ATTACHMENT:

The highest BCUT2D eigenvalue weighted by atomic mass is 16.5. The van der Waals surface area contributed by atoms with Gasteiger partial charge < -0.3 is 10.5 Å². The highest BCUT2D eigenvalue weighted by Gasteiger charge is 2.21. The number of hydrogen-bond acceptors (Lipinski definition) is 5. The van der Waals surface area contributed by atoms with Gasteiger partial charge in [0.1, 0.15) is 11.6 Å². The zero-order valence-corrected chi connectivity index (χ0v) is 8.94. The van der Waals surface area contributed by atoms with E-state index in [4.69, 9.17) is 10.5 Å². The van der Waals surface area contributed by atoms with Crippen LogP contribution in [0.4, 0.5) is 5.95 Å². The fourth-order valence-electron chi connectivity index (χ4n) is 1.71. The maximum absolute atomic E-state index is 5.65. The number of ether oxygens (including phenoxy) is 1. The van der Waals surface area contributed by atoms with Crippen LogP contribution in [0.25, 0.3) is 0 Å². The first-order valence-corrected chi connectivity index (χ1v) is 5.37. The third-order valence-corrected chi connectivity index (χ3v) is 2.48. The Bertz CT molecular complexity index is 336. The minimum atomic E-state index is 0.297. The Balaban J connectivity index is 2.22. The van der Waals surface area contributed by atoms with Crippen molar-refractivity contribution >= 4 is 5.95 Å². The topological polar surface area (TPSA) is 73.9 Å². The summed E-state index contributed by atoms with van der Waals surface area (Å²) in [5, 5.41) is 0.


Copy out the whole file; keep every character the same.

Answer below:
The highest BCUT2D eigenvalue weighted by atomic mass is 16.5. The van der Waals surface area contributed by atoms with Gasteiger partial charge < -0.3 is 10.5 Å². The highest BCUT2D eigenvalue weighted by Gasteiger charge is 2.21. The number of hydrogen-bond acceptors (Lipinski definition) is 5. The van der Waals surface area contributed by atoms with Gasteiger partial charge in [0.1, 0.15) is 11.6 Å². The zero-order valence-corrected chi connectivity index (χ0v) is 8.94. The van der Waals surface area contributed by atoms with E-state index in [4.69, 9.17) is 10.5 Å². The van der Waals surface area contributed by atoms with Crippen LogP contribution in [0.4, 0.5) is 5.95 Å². The fourth-order valence-electron chi connectivity index (χ4n) is 1.71. The maximum absolute atomic E-state index is 5.65. The number of ether oxygens (including phenoxy) is 1. The van der Waals surface area contributed by atoms with Crippen LogP contribution in [0.25, 0.3) is 0 Å². The first-order valence-corrected chi connectivity index (χ1v) is 5.37. The third-order valence-corrected chi connectivity index (χ3v) is 2.48. The Bertz CT molecular complexity index is 336. The minimum atomic E-state index is 0.297. The Balaban J connectivity index is 2.22. The van der Waals surface area contributed by atoms with Crippen molar-refractivity contribution >= 4 is 5.95 Å². The topological polar surface area (TPSA) is 73.9 Å². The summed E-state index contributed by atoms with van der Waals surface area (Å²) in [5, 5.41) is 0.